UWE Bristol to host regional heats of national robotics contest

Issue date: 25 May 2016

Dozens of young robotics enthusiasts will descend on the University of the West of England (UWE Bristol) for the regional heats of a national competition.

Nine teams of 10 secondary school students from across the South West will compete in the Tomorrow's Engineers EEP Robotics Challenge on Friday 27 May.

The participating teams will show off autonomous LEGO robots they have built and programmed themselves to complete a series of 'space missions'. From assembling the crew to launching the satellite, they will demonstrate their skills to a panel of judges.

The 11 to 14-year-olds have also been challenged to research, design, plan and present their own solutions to a contemporary scientific problem - developed by LEGO Education with NASA.

Being staged at the UWE Exhibition and Conference Centre between 10am and 1pm, the event is one of nine regional heats being held ahead of a national final in June.

Students will get an exceptional opportunity to see inside the Bristol Robotics Laboratory (BRL), a world-leading centre for robotics and autonomous systems based at the university.

Dr Corra Boushel, a Project Coordinator at UWE Bristol, said: “UWE Bristol has an undergraduate degree in robotics, as well as offering related courses in Computer Science, Electronic or Mechanical Engineering, so for us it is crucial to support younger students in discovering these exciting topics. We want them to realise that robotics is something that they can be a part of, that they can be good at it and that robotics has a future for them, right here in Bristol if they want it.”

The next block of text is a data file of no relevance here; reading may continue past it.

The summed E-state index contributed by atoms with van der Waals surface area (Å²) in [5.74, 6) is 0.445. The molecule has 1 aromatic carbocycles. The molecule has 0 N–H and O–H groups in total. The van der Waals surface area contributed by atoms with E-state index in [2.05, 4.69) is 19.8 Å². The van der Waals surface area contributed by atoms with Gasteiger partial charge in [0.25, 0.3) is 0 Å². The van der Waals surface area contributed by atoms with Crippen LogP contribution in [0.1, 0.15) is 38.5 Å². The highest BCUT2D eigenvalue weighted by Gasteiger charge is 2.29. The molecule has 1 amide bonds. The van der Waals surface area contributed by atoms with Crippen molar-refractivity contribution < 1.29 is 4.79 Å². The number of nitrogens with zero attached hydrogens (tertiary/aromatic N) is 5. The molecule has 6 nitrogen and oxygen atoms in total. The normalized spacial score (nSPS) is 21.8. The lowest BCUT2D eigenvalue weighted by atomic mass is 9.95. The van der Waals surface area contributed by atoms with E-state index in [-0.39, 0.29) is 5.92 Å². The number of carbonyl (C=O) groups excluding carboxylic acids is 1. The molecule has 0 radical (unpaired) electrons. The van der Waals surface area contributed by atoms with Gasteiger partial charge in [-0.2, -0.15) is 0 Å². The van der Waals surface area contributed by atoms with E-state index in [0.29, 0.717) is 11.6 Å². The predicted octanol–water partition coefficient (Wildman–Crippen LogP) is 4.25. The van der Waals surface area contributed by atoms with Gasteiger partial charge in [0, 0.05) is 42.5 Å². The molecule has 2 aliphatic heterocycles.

Of the competition, she added: “Students get to apply their creativity, enthusiasm and knowledge to complete the challenge. It's an opportunity for lateral thinking, problem solving and team work, as well as a chance to really push themselves.”

The Tomorrow's Engineers EEP Robotics Challenge introduces student teams to real-world engineering, technology, robotics and computing challenges. The challenge aims to help students put their school learning into context and discover exciting new careers.

Each of the 100 schools taking part received free LEGO® MINDSTORMS® Education EV3 STEM (science, technology, engineering and maths) resources worth £2,000. The challenge events are the culmination of a ten-week extra-curricular or in-school programme where students learn how to complete the space challenges with the help of structured activity plans and learning software.

Research from EngineeringUK, which runs the challenge, has revealed that raising awareness of engineering careers to young people is vital for the future of the British economy.

EngineeringUK chief executive Paul Jackson said: “In order to meet the country's demand for engineers we need to double the number of graduates and apprentices entering the engineering industry.

“Programmes such as the Tomorrow's Engineers EEP Robotics Challenge aim to help young people from all backgrounds understand the variety, excitement and opportunity presented by a career in engineering.”

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